The Obama adminstration must react responsibly to China's declaration that military operations in space are inevitable, a top China expert says.
"How will the US react to Chinese diplomatic efforts in light of the PLA's blunt statements on space warfare? This is something the Obama administration has to take into account," said Dean Cheng, China specialist at Washington's Heritage Foundation. "Are we going to see outrage, any meaningful reactions to the Chinese statements or again that it was someone speaking out of school and we just aren't sure."
Cheng was referring to what appears to mark a major shift in Chinese military and arms control strategy. The head of the PRC's air force has said in an official interview that military operations in space are an "historical inevitability."
"As far as the revolution in military affairs is concerned, the competition between military forces is moving towards outer space... this is a historical inevitability and a development that cannot be turned back,'' said air force commander Xu Qiliang in an interview with the official People's Liberation Army Daily.
"Only power can protect peace,'' the commander said in an interview celebrating the 60th anniversary of the founding of the PRC's air force.
For years, Chinese diplomats and military leaders have hewn to the line that the PRC pursued only peaceful uses of outer space. Chinese diplomats, working with Russia, pushed their own version of peaceful agreements on the uses of space, submitting a draft treaty in 2008 at the UN Conference on Disarmament that would have prohibited space-based missile defenses, among other things.
Joan Johnson Freese, professor at the Naval War College and one of the top experts on Chinese miltiary space policy and capabilities, bemoaned the general's comments, saying they sound "eerily like documents and statements from USAF Space Command." Freese said the only difference between the two sides is that "the Chinese are still calling for superiority rather than dominance."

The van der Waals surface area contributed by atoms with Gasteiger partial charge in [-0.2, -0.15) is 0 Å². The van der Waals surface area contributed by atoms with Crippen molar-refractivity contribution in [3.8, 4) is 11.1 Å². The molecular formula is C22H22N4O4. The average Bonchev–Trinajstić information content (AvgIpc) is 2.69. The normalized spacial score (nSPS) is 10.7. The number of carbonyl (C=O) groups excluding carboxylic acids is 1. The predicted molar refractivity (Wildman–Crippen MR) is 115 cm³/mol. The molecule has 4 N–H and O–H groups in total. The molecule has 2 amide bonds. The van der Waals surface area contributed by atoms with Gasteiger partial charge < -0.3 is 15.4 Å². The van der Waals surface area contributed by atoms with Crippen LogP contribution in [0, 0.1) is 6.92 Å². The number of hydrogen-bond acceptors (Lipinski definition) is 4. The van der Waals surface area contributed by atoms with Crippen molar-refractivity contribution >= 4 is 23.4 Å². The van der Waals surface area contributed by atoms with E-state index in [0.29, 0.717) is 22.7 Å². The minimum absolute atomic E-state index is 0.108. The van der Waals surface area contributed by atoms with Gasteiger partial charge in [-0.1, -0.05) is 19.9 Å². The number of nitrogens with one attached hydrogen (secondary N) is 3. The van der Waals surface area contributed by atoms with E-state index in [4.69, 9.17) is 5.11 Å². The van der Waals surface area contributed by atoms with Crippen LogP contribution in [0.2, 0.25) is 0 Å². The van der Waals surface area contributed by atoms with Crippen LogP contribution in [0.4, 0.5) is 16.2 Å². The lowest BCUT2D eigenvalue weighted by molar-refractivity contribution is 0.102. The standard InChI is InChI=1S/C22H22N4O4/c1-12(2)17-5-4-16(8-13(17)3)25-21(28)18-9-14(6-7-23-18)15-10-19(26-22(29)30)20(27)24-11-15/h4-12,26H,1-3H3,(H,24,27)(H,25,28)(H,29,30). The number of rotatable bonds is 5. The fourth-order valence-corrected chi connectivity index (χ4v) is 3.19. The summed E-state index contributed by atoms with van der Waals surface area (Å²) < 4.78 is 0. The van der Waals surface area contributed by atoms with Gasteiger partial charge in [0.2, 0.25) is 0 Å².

The Bush administration's National Space Policy, released in October 2006, rejected new space arms control agreements if they would “limit” U.S. options in space. Some analysts believe China was reacting to this policy when it performed its January 11, 2007 anti-satellite test.
However, Cheng of the Heritage Foundation said he does not think the general's statement "is really much of a departure from what the PLA has been thinking for some time.... What you have is the PLA making that statement publicly."
Cheng thinks the most significant fact about the general's declaration is that it came from an Air Force official. Unlike the United States, where the Air Force is inextricably linked to space policy and operations, "until three or four years ago the [Chinese] Air Force did not have an overt role in space issues. What does this suggest about who actually runs China's space policy and military issues?" he wondered.
Cheng said the policy declaration did not necessarily indicate that the PLA was making new policy. After all, there have been clear indications that the PLA was leaning this way. After the Chinese anti-satellite test, Senior Colonel Yao Yunzhu of the PLA’s Academy of Military Sciences said that “outer space is going to be weaponized in our lifetime” and that “if there is a space superpower, it’s not going to be alone, and China is not going to be the only one.”
But Cheng said, "the PLA has never said they would not do military space operations. They just haven't been quoted at all. Now the silence has ended," he said.
As an example of how the PLA sometimes makes policy -- something the Foreign Ministry can rarely do since it does not have direct access to the PRC president, as does the military -- without public declarations having been made, he pointed to the anti-satellite test. While China's Foreign Ministry hemmed and hawed about just why China performed the test, some of the people who designed the missile's seeker later received awards.